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If there is one thing you get good at when you have a mysterious medical condition, it’s the art of waiting. So much about having sarcoidosis is a waiting game. You have to wait in many a doctor’s office. You have to wait for test results and lab work. You have to wait for the doctor’s call. You have to wait for a proper diagnosis. You have to wait to see if treatment will help. You have to wait to find out if you’ll go into remission or be chronic. You have to wait to find out how disruptive the disease will be…what it will take and how it will change your life.

Waiting can be maddening and worry becomes a bitter enemy. It must be guarded against. We cannot make ourselves crazy with “what ifs”s or “maybes” or “could bes” because anything can happen with this disease and when we get caught up in the unknowns, we miss out on the life we still have to live. Learning to wait is very difficult in the beginning of the sarcoidosis journey and while it doesn’t get easier, exactly, it does become a skill we learn to hone. We learn to manage the art of waiting because eventually we accept that the unknowns are always with us once we have this disease. We never know what it will or won’t do so even as we learn to live with it, there is always a quiet part of us that waits.

If we let it, the fear of what’s to come could swallow us whole and we can lose ourselves in it. Learning to manage all forms of waiting is part of learning to cope with a chronic condition. A disease like sarcoidosis, ebbs and flows. It’s up and down and everything in between. Accepting its unpredictable nature is no easy task but without acceptance comes insanity. The trick is learning to keep living despite our silent fright of what else this disease might try to do to us.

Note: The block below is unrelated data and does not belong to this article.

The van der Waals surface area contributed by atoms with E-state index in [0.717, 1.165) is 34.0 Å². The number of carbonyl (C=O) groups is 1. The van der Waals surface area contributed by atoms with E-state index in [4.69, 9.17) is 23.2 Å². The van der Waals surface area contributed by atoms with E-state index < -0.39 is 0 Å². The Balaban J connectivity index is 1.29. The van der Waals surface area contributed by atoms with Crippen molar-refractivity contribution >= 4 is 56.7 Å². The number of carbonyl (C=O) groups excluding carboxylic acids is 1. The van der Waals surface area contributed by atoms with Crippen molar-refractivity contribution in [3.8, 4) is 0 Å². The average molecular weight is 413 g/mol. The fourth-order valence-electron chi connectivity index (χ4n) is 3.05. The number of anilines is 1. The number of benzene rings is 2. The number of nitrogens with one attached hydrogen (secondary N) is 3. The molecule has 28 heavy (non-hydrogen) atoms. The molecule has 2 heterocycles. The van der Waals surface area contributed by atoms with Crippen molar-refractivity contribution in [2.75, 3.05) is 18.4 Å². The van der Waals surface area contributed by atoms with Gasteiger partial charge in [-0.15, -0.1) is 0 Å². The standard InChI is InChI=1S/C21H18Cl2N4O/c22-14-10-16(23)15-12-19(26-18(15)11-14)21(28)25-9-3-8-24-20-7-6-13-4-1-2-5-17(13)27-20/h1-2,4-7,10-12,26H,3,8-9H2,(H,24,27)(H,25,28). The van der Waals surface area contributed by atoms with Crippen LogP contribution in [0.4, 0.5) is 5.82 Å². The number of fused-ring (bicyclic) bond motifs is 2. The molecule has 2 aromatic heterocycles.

There are a couple tools we need in order to master the art of waiting. We need distraction and we need gratitude. Distraction helps us think about something other than ourselves and our own pain. Distraction comes in many forms but finding healthy distraction can do wonders in restoring our sense of usefulness. Helping other people when we feel the most uncertain, is often the very best medicine in quelling our own anxieties. Doing for others restores our hope and gives us purpose. Practicing gratitude is also a powerful tool in the fight against angst and tension over what is already out of our control. Writing gratitude lists helps and so does focusing on what we have that is right and good in our world rather than on what we cannot understand or don’t have answers for.

Letting go of the worry that comes with waiting is a process. It is not a one time action. As this disease flares, it’s natural and right to be concerned but it is not healthy to be consumed by worry and to dwell on what is ultimately out of our control. Instead, we fare better when we take life a day at a time, love the ones we are with, take care of ourselves the best we can and try, no matter how difficult it may sometimes be, to enjoy the grace we given.

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